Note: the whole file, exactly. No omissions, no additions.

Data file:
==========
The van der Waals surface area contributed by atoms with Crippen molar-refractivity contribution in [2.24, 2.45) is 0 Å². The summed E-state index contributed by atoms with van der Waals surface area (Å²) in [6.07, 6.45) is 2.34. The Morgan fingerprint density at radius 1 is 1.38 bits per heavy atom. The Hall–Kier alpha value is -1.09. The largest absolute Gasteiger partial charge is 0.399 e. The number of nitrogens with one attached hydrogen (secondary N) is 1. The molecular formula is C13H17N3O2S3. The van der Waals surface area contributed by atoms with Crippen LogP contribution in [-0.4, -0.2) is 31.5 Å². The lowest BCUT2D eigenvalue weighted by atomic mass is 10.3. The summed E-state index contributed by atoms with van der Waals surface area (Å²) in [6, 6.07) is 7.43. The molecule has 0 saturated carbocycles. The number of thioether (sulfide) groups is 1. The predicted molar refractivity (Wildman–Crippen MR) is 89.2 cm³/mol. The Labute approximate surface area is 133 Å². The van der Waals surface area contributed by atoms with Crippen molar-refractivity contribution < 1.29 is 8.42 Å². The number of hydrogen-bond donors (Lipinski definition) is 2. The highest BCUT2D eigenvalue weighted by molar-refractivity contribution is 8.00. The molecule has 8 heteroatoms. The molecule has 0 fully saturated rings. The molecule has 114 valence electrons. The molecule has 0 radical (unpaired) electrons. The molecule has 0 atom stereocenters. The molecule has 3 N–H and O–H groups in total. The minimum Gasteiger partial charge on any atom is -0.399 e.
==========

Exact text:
The van der Waals surface area contributed by atoms with Crippen molar-refractivity contribution in [2.24, 2.45) is 0 Å². The summed E-state index contributed by atoms with van der Waals surface area (Å²) in [6.07, 6.45) is 2.34. The Morgan fingerprint density at radius 1 is 1.38 bits per heavy atom. The Hall–Kier alpha value is -1.09. The largest absolute Gasteiger partial charge is 0.399 e. The number of nitrogens with one attached hydrogen (secondary N) is 1. The molecular formula is C13H17N3O2S3. The van der Waals surface area contributed by atoms with Crippen LogP contribution in [-0.4, -0.2) is 31.5 Å². The lowest BCUT2D eigenvalue weighted by atomic mass is 10.3. The summed E-state index contributed by atoms with van der Waals surface area (Å²) in [6, 6.07) is 7.43. The molecule has 0 saturated carbocycles. The number of thioether (sulfide) groups is 1. The predicted molar refractivity (Wildman–Crippen MR) is 89.2 cm³/mol. The Labute approximate surface area is 133 Å². The van der Waals surface area contributed by atoms with Crippen molar-refractivity contribution < 1.29 is 8.42 Å². The number of hydrogen-bond donors (Lipinski definition) is 2. The highest BCUT2D eigenvalue weighted by molar-refractivity contribution is 8.00. The molecule has 8 heteroatoms. The molecule has 0 fully saturated rings. The molecule has 114 valence electrons. The molecule has 0 radical (unpaired) electrons. The molecule has 0 atom stereocenters. The molecule has 3 N–H and O–H groups in total. The minimum Gasteiger partial charge on any atom is -0.399 e.